Starting a primary school book club can seem daunting. How do you choose a book, keep children interested, and demonstrate impact?
In this blog, we discuss why having a book club is a great idea and share some ideas that are both practical and engaging.
Why is a book club a good idea?
Book clubs can create communities of readers, encouraging lively informal book chat and debate. Outside of the classroom environment children can enjoy reading that is not directly connected to the curriculum and can be exposed to a wider range of authors and genres than they might otherwise come across.
Developing valuable skills
Reading helps children acquire a valuable set of skills, such as listening, being creative, extending their vocabulary and learning about the history and cultural heritage of their own and other countries helping them to access the whole curriculum. Children that read for pleasure generally have better educational outcomes than those that don’t and a regular reading habit encouraged by a book club will be reflected in the classroom.
It’s not just academic skills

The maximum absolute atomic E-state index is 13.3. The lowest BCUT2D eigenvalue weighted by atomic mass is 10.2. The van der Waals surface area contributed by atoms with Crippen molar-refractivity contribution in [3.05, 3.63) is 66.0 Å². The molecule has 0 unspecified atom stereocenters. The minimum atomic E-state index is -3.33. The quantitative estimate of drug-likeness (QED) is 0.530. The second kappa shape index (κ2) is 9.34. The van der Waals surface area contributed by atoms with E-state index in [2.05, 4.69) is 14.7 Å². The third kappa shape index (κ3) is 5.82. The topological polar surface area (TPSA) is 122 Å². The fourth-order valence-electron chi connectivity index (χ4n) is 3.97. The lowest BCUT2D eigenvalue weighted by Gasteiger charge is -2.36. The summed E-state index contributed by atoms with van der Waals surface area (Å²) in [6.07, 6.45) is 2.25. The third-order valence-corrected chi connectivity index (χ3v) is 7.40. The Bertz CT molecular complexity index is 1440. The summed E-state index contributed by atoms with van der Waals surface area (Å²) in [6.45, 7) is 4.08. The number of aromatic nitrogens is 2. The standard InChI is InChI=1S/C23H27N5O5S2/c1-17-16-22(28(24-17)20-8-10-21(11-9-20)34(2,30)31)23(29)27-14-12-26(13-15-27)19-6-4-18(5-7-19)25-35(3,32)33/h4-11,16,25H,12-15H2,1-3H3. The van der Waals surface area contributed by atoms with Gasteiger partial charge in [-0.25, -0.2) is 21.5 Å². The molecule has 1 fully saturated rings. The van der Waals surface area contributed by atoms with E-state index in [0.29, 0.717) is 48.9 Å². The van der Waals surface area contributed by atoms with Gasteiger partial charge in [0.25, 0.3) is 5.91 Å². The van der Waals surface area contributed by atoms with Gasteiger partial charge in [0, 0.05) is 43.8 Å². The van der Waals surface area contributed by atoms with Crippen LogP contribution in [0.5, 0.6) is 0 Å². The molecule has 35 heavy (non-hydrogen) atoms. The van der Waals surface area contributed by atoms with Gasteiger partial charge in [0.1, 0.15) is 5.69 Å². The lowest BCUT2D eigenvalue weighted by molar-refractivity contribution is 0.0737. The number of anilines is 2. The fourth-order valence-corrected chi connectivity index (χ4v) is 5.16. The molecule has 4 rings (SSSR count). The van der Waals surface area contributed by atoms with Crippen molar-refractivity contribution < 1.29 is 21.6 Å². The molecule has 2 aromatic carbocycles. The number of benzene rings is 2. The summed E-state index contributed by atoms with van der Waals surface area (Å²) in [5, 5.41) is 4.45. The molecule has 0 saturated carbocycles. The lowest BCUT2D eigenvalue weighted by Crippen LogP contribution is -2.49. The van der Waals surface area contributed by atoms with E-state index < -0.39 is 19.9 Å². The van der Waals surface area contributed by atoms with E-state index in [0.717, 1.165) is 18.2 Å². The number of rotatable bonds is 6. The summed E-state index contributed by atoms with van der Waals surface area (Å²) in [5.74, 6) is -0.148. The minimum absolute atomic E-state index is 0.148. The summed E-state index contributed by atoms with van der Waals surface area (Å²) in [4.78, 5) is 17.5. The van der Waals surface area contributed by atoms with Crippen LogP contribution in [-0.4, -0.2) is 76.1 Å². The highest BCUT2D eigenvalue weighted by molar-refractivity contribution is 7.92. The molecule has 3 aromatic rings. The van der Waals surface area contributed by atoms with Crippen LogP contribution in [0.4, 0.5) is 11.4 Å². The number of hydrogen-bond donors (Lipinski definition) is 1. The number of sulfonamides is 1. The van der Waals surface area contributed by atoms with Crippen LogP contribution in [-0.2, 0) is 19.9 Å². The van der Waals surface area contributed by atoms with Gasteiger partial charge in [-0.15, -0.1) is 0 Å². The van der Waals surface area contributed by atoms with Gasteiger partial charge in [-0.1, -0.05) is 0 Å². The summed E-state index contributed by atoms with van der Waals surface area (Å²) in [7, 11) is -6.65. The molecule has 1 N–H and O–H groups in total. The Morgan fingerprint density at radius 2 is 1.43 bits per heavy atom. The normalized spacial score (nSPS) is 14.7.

As well as academic skills, pupils also learn about developing and expressing their preferences, enabling them to make informed choices. The joy of a well-run book club is that these added social and academic benefits are the organic result of reading when it is done for pleasure.
Who is a book club for?
The key to success is to know your audience and what you want to achieve from the club. Who is the club for? Is it for a specific age group or key stage? Are you trying to target enthusiastic readers, or engage reluctant readers? Is it part of an intervention strategy to improve academic performance? Are you trying to support a broader and more balanced curriculum through different book genres and topics?
When you decide on the focus of the book club it will help structure your club and focus on the outcomes.
Get pupils involved